Prime Minister Benjamin Netanyahu announced Monday that he would allow members of the Likud Party to vote freely on bills establishing official committees for the investigation of leftist organizations.
Some Likud members were concerned that the decision would prevent the bills from passing, but others demanded a free vote.
Education Minister Gideon Sa'ar is among those who oppose the bills, intended to probe the sources of funding received by some left-wing groups thought to be budgeted by anti-Israel organizations. He demanded that Netanyahu allow members of his party to vote freely on the matter.
In a previous vote freedom was granted to just four Likud members – MKs Reuven Rivlin and Michael Eitan, and Ministers Dan Meridor and Benny Begin – who opposed the bills. They were criticized by Foreign Minister Avigdor Lieberman, whose party proposed one of the bills.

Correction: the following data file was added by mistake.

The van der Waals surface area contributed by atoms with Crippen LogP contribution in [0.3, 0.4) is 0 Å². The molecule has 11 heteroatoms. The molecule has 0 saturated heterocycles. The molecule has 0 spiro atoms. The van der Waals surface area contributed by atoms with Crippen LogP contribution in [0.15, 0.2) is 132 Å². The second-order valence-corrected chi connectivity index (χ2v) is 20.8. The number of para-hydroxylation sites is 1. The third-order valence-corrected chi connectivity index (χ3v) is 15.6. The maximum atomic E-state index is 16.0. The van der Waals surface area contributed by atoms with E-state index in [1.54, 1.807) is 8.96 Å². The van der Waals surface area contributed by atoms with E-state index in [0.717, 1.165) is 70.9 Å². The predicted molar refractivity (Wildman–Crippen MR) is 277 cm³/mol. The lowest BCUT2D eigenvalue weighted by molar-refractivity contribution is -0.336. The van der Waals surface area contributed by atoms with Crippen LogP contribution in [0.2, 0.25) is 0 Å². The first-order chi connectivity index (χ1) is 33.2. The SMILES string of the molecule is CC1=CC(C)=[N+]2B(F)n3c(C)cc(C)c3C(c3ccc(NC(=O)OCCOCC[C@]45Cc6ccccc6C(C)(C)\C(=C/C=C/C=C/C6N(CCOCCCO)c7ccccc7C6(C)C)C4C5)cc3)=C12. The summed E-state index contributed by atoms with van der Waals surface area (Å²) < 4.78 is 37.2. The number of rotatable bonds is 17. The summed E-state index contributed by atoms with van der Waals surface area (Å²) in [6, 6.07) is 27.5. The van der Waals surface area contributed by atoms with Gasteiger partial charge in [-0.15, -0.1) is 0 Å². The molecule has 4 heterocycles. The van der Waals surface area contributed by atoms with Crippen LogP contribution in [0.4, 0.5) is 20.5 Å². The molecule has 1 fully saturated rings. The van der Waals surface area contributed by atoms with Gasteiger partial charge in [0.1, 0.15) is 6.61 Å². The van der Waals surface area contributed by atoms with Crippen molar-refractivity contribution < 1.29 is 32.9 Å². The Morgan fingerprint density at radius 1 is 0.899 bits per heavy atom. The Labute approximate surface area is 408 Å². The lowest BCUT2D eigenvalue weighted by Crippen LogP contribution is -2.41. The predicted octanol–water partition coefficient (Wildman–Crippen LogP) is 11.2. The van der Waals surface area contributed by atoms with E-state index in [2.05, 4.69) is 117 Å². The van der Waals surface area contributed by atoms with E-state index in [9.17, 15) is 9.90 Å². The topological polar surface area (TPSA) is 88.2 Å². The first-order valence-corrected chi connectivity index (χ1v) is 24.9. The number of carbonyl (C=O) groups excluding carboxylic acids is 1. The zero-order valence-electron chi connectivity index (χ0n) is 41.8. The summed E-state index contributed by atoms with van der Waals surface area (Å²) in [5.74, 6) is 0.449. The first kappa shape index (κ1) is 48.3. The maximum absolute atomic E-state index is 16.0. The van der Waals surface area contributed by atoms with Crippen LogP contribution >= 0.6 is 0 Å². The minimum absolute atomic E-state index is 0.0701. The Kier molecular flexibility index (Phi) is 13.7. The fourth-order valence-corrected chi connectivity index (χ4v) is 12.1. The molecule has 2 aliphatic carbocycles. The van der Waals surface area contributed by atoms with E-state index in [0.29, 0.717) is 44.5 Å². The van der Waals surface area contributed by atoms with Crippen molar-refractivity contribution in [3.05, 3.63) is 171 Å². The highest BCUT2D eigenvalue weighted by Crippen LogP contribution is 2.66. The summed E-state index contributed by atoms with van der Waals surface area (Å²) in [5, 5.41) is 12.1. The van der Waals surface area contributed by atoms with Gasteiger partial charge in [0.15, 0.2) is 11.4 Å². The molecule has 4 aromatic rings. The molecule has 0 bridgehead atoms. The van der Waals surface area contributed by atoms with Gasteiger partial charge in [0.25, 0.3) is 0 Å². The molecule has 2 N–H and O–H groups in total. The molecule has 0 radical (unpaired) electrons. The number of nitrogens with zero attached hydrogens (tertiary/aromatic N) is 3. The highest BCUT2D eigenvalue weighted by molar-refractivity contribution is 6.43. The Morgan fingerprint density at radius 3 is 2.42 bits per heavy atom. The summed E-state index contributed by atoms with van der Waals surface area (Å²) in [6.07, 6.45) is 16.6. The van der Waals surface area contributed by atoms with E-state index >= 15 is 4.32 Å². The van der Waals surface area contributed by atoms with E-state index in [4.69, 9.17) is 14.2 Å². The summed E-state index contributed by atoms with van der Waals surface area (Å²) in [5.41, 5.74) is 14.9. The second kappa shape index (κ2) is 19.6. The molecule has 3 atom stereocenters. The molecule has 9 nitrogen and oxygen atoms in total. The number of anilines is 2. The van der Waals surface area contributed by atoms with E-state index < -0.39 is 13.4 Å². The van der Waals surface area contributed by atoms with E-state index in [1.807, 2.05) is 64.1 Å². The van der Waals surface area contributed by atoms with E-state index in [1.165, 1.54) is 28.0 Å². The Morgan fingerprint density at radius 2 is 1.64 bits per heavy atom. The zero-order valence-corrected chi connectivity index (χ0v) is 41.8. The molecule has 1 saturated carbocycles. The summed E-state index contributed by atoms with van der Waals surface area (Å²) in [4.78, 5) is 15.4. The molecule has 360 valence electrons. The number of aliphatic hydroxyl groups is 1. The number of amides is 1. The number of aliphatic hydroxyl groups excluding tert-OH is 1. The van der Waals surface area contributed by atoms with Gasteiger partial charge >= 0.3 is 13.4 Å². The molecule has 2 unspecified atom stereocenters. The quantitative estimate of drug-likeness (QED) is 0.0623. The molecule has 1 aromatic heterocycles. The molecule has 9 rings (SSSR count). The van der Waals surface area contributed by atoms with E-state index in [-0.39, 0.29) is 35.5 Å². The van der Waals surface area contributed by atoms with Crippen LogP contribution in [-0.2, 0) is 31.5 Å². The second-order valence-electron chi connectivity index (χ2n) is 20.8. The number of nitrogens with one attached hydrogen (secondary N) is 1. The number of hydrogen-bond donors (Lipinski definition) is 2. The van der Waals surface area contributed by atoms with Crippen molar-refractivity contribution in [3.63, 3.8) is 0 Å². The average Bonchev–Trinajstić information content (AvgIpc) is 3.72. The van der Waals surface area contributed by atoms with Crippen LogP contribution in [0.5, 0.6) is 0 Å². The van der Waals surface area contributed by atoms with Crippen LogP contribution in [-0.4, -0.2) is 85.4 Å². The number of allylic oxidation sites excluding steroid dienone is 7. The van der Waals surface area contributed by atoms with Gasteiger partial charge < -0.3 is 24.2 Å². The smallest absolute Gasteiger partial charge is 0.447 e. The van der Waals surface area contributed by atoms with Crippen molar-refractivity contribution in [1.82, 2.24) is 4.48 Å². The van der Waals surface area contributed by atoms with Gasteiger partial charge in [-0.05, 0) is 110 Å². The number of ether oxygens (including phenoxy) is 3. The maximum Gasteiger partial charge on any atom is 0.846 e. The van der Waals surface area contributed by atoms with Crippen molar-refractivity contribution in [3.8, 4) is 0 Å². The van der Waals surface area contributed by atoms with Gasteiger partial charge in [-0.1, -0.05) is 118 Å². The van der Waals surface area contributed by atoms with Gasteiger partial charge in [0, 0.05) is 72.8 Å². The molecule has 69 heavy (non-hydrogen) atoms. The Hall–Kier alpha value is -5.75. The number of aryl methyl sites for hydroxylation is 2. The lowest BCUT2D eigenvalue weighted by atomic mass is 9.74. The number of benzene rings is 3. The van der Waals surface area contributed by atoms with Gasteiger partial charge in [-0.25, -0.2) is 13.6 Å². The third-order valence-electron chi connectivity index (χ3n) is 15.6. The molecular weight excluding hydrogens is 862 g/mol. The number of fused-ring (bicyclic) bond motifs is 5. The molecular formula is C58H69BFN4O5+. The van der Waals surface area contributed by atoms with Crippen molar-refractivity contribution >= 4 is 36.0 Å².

Minister Silvan Shalom joined Sa'ar in demanding to vote freely, and asked why Coalition chairman Ze'ev Elkin had decided that the Likud must all vote in favor of the bills.
Netanyahu and Sa'ar both stressed that supporting the bills is not part of the coalition agreement.
But the prime minister also expressed discontent with the fact that while in the US every "foreign agent" must be approved to fund non-profit organizations, in Israel the attorney general opposes a probe of organizations receiving foreign funds.
Roni Sofer contributed to this report